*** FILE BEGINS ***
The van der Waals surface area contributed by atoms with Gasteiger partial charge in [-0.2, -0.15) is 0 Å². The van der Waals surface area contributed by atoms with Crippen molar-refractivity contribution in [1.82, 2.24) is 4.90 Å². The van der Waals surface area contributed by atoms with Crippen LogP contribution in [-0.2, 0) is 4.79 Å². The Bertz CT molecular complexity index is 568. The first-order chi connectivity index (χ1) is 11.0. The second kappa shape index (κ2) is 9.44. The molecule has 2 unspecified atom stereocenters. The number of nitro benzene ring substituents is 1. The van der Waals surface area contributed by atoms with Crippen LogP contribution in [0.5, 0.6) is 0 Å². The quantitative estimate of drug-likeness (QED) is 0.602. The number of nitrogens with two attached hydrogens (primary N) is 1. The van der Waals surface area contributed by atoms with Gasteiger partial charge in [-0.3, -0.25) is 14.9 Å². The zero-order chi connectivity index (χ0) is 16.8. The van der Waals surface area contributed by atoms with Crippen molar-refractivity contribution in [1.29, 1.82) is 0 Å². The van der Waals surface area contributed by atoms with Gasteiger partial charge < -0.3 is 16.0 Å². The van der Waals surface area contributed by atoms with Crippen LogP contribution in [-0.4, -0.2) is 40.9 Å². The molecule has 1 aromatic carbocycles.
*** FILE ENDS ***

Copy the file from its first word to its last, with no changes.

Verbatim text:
The van der Waals surface area contributed by atoms with Gasteiger partial charge in [-0.2, -0.15) is 0 Å². The van der Waals surface area contributed by atoms with Crippen molar-refractivity contribution in [1.82, 2.24) is 4.90 Å². The van der Waals surface area contributed by atoms with Crippen LogP contribution in [-0.2, 0) is 4.79 Å². The Bertz CT molecular complexity index is 568. The first-order chi connectivity index (χ1) is 11.0. The second kappa shape index (κ2) is 9.44. The molecule has 2 unspecified atom stereocenters. The number of nitro benzene ring substituents is 1. The van der Waals surface area contributed by atoms with Crippen LogP contribution in [0.5, 0.6) is 0 Å². The quantitative estimate of drug-likeness (QED) is 0.602. The number of nitrogens with two attached hydrogens (primary N) is 1. The van der Waals surface area contributed by atoms with Gasteiger partial charge in [-0.3, -0.25) is 14.9 Å². The zero-order chi connectivity index (χ0) is 16.8. The van der Waals surface area contributed by atoms with Crippen molar-refractivity contribution in [1.29, 1.82) is 0 Å². The van der Waals surface area contributed by atoms with Gasteiger partial charge < -0.3 is 16.0 Å². The van der Waals surface area contributed by atoms with Crippen LogP contribution in [-0.4, -0.2) is 40.9 Å². The molecule has 1 aromatic carbocycles.